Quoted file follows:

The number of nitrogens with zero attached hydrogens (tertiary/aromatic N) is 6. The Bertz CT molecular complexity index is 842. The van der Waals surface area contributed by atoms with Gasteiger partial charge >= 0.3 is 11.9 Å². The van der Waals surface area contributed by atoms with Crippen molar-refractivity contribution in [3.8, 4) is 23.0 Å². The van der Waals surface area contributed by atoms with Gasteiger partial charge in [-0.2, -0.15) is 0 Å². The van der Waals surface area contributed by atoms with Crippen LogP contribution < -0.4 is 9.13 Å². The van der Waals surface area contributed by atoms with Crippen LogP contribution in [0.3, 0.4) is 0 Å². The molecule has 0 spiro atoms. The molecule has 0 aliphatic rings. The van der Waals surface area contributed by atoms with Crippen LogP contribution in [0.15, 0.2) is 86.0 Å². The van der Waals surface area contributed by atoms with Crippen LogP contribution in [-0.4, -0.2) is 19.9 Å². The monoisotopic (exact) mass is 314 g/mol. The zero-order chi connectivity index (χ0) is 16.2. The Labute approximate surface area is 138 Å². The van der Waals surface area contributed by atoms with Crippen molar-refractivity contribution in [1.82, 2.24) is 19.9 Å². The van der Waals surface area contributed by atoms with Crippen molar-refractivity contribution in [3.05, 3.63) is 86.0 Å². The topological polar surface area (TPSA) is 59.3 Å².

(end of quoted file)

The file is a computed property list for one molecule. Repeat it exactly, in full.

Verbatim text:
The number of nitrogens with zero attached hydrogens (tertiary/aromatic N) is 6. The Bertz CT molecular complexity index is 842. The van der Waals surface area contributed by atoms with Gasteiger partial charge >= 0.3 is 11.9 Å². The van der Waals surface area contributed by atoms with Crippen molar-refractivity contribution in [3.8, 4) is 23.0 Å². The van der Waals surface area contributed by atoms with Gasteiger partial charge in [-0.2, -0.15) is 0 Å². The van der Waals surface area contributed by atoms with Crippen LogP contribution < -0.4 is 9.13 Å². The van der Waals surface area contributed by atoms with Crippen LogP contribution in [0.3, 0.4) is 0 Å². The molecule has 0 spiro atoms. The molecule has 0 aliphatic rings. The van der Waals surface area contributed by atoms with Crippen LogP contribution in [0.15, 0.2) is 86.0 Å². The van der Waals surface area contributed by atoms with Crippen LogP contribution in [-0.4, -0.2) is 19.9 Å². The monoisotopic (exact) mass is 314 g/mol. The zero-order chi connectivity index (χ0) is 16.2. The Labute approximate surface area is 138 Å². The van der Waals surface area contributed by atoms with Crippen molar-refractivity contribution in [1.82, 2.24) is 19.9 Å². The van der Waals surface area contributed by atoms with Crippen molar-refractivity contribution in [3.05, 3.63) is 86.0 Å². The topological polar surface area (TPSA) is 59.3 Å².